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Physicochemical properties and surfaces morphologies evaluation of MTA FillApex and AH plus.

1. Introduction

The success of endodontic therapy is related to the removal of dentine tissue to promote cleaning and disinfection, as well as to prepare root canal system to receive the filling material [1]. Complete root filling is achieved by the three-dimensional obturation of the root canal system with the association of a solid filling material to the endodontic sealer [2]. Thus, it is imperative to eliminate the empty spaces inside the tooth, which can harbor the presence of tissue fluid and microorganisms. In this context, it allows tissue repair, because the periapical tissues are able to rest from the previous irritation; it favors osteogenesis and cemento-genesis, followed by the reorganization of the periodontal ligament and reintegration of the lamina dura [3]. The sealers commercially available are classified according to chemical components: zinc-oxide-eugenol sealers, sealers containing calcium hydroxide, and resin-based, glass-ionomer-based, silicone-based, and bioceramic sealers [2-4].

AH Plus (Dentsply DeTrey, Konstanz, Germany) is a hydrophobic epoxy resin-based sealer that has been used as the gold standard for comparisons with other endodontic sealers [4]. Considering the stability, this material presents smaller dimensional changes. On the other hand, its sealing ability is compromised in function of the difficulty to bond to gutta-percha [5] and in the presence of moisture, the material does not efficiently adhere to canal walls [6].

MTA FillApex (Angelus, Londrina, PR, Brazil), a MTA-based endodontic sealer, was introduced recently in the market. According to the manufacturer, after the mixing, the composition of the material is essentially MTA, salicylate resin, natural resin, bismuth oxide, and silica nanoparticles. Several properties of MTA FillApex such as biocompatibility [7, 8], bioactivity [9], cytotoxicity [10], solubility [11-13], antibacterial effect [14], and sealing ability [15] have been investigated, but more information about the material is required. In this way, it is imperative to know more about the physicochemical properties of MTA FillApex and its possible use in clinical practice.

The purpose of this in vitro study was to assess the solubility, hydrogenionic potential, electrical conductivity, and radiopacity of 1 epoxy-amine resin sealer (AH Plus) and 1 MTA-based sealer (MtA FillApex), according to ANSI/ADA standards. In addition, the surfaces morphologies of the sealers were analyzed by using scanning electron microscopy.

2. Materials and Methods

The materials evaluated in the present study and the chemical compositions, according to the manufactures, are described in Table 1.

The solubility, pH, electrical conductivity, and radiopacity were determined in accordance with methods recommended by the ANSI/ADA specification number 57 [16] for endodontic sealing materials and as suggested by Carvalho-Junior et al. in 2007 [17]. The cements were manipulated according to the manufacturer's instructions.

2.1. Solubility Test. Five samples (1.5 mm thickness and

7.75 mm inner diameter) were used for each material. The tested material was prepared and inserted into the mold. In sequence, a 0.5 mm diameter waterproof nylon was inserted in the softened cement. After three times the setting time, the sample was removed from the mold and weighed on a precision scale of 0.0001 g (Ohaus Corporation, Parsippany, New Jersey, USA). The sample suspended by the nylon was placed in a wide-mouthed plastic recipient containing 7.5 mL of distilled water and was maintained hermetically closed in an incubator at a constant temperature of 37 [+ or -] 2[degrees]C for 24 h. After this time, the sample was removed and the excess water was removed with absorbent paper. The sample was maintained in dehumidifier for 24 h, after which it was weighed a second time. The material's solubility was considered as the percentage of lost mass compared to the initial mass. Five repetitions were considered for each material.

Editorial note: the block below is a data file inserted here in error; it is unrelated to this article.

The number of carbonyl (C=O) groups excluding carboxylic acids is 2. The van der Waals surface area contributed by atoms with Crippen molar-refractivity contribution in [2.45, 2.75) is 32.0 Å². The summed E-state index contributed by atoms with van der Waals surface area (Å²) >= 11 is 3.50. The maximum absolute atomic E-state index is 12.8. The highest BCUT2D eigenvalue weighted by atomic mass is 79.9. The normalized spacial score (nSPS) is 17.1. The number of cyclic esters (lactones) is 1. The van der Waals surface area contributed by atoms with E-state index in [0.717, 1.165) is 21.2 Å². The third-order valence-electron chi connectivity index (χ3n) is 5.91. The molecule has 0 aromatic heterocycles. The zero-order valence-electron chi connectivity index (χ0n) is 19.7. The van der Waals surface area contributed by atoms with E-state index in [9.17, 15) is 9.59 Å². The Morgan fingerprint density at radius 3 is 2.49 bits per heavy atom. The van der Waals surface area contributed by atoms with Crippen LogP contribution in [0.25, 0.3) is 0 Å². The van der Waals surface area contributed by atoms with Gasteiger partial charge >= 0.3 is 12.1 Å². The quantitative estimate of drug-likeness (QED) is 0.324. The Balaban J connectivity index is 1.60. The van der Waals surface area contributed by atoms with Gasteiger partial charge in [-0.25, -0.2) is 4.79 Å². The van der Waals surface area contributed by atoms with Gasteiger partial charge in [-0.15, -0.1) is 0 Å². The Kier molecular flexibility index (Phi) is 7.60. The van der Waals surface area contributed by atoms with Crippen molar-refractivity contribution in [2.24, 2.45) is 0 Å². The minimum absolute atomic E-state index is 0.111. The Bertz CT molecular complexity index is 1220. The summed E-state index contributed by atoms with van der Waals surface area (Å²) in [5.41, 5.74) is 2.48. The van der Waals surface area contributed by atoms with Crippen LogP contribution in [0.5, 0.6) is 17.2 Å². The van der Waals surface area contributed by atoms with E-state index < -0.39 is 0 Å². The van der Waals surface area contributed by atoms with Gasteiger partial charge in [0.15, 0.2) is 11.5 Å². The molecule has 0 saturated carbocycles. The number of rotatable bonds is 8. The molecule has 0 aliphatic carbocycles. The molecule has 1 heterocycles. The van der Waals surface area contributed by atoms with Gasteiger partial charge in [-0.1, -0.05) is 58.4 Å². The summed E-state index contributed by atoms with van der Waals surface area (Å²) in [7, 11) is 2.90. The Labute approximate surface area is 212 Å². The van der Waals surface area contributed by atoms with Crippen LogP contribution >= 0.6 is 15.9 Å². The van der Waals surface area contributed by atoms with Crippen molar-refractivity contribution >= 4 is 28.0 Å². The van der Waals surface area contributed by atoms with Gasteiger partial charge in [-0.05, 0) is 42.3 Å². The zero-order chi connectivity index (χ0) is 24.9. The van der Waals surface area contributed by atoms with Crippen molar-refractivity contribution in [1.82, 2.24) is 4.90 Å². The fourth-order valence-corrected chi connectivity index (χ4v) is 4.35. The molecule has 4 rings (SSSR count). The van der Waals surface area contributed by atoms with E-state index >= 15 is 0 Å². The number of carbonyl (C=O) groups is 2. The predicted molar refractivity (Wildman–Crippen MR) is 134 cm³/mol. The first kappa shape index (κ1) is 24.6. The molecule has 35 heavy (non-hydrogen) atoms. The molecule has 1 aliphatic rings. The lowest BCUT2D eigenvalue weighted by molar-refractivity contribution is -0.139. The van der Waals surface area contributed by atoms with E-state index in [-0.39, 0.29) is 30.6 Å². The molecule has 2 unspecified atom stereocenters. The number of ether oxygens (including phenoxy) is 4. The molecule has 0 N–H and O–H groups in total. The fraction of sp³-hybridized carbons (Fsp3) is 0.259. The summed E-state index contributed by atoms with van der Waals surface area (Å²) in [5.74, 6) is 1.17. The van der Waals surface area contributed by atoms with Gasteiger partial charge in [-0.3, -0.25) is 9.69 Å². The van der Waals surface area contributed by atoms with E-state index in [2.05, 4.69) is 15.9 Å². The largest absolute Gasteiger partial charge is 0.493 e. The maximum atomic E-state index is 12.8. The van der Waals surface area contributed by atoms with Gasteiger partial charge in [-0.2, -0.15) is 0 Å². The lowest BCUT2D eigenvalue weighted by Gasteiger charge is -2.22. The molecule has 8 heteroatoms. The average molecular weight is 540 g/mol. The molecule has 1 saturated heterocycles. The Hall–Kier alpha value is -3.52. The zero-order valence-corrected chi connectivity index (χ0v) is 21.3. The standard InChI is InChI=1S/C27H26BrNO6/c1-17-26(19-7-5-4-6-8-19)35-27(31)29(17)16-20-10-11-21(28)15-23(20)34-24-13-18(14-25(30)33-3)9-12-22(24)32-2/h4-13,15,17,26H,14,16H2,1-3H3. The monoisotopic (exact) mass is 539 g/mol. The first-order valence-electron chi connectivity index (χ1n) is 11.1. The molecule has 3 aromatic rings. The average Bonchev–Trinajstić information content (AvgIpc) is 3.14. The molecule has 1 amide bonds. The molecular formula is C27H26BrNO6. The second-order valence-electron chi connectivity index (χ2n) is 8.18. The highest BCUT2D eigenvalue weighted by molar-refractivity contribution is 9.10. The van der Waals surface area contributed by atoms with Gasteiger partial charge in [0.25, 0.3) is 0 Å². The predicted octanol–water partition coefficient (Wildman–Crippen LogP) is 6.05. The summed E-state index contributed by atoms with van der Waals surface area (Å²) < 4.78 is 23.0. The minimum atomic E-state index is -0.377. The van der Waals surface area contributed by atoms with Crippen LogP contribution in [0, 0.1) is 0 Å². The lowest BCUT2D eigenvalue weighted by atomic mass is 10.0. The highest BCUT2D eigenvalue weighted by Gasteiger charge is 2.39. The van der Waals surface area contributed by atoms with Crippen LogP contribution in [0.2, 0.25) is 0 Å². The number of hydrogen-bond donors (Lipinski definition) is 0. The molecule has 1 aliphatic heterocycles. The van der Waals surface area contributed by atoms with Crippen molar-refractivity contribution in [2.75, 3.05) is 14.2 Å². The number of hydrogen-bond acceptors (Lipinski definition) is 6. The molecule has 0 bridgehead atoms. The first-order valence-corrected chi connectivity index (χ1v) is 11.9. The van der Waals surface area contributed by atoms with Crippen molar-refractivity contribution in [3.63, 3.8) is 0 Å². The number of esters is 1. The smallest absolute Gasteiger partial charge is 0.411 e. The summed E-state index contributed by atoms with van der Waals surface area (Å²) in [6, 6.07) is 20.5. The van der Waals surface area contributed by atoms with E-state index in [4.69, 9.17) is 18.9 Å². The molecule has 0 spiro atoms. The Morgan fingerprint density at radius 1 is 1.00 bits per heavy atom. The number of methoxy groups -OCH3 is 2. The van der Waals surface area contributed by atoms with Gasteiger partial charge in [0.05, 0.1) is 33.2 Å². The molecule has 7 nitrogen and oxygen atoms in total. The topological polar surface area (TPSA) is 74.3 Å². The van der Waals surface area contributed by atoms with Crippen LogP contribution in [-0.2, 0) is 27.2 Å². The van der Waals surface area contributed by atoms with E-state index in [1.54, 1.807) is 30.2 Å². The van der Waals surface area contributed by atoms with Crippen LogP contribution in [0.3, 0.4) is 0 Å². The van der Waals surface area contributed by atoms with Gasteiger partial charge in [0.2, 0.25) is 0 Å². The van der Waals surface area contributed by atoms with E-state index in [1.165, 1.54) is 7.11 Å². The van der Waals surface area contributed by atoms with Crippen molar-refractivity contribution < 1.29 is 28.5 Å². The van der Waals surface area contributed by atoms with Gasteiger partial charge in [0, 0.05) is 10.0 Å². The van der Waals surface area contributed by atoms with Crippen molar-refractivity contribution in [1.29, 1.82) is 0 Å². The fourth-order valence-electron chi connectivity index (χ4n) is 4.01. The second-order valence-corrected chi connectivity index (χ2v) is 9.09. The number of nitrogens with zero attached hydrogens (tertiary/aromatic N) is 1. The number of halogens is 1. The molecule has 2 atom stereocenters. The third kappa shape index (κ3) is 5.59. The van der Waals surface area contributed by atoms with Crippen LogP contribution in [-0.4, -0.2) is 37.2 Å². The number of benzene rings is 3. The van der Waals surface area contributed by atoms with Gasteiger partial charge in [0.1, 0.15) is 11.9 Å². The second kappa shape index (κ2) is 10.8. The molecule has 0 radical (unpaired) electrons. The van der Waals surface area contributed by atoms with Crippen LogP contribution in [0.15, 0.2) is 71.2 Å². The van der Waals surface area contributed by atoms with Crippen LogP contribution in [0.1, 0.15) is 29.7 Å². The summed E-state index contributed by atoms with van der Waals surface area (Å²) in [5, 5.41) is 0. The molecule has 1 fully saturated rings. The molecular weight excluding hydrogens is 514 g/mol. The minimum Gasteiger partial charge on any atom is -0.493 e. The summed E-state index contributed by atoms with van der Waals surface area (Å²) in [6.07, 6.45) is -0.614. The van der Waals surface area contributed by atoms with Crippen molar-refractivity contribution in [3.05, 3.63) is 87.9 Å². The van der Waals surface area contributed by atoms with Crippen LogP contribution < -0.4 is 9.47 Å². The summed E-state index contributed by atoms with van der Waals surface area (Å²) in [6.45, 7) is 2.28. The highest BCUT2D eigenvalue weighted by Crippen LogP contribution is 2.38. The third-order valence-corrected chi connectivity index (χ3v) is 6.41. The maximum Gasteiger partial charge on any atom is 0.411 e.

2.2. pH Analysis. Five samples (1.5 mm thickness and

7.75 mm inner diameter) were used for each material. Each cylinder was sealed in a flask containing 7.5 mL of distilled water. Distilled water pH measurements were taken with a pH meter (Corning Inc, Corning, New York, USA) at 1, 3, 5,15, and 30 min, 1, 2, 3, 4, 6, 9, 12, 24, 48, 72 h, 4, 6, 7, 15, and 30 days after spatulation. During the experiment, pH was analyzed for each sample in the same plastic recipient without liquid substitution. It was measured five times for each material. Mean values and standard deviations were recorded for all measurements.

2.3. Electrical Conductivity Analysis. After the pH analysis, the sample was retained in the plastic recipient and the electrical conductivity of the solution was measured. All 5 samples of each material were analyzed with a condutivimeter (Marconi Equip. Ltda, Piracicaba, Sao Paulo, Brazil). The device was calibrated according to a calibration curve obtained from a solution of 1.412 [micro]S/[cm.sup.-1].

2.4. Radiopacity Test. Five acrylic plates (2.2 cm x 4.5 cm x 1 mm) with 6 holes measuring 1 mm in depth and 5 mm of internal diameter were fulfilled with the tested cements. For the radiographic exposure, each acrylic plate containing the cements was positioned together with another acrylic plate (1.3 cm x 4.5 cm x 1 mm), which contained a graduated aluminum stepwedge varying from 1 to 10 mm in thickness, and uniform steps of 1 mm each. The set of plates corresponds exactly to the sensor size from Digora system (Soredex Orion Corporation, Nilsiankatu, Helsinki, Finland), used for data collection. A 70kVp and 8 mA radiograph machine Spectro 70X (Dabi Atlante Ind. Med. Odontol. Ltda, Ribeirao Preto, Sao Paulo, Brazil) was used. The focus-object distance was 30 cm and exposure time was at 0.2 s. The sensor, after being exposed, was inserted into the laser optical reader of Digora for Windows 5.1 software. The same phosphor plate was used for all exposures. The system performed a radiographic density reading over images of each cement revealed on screen, and also a reading of steps on an aluminum stepwedge, resulting in a numeric value for each reading. After evaluating the 5-acrylic set of plates, 5 measurements for each type of cement and for each step of the aluminum scale were obtained. Mean values were taken by a single evaluator previously trained and blinded with regard to the different groups.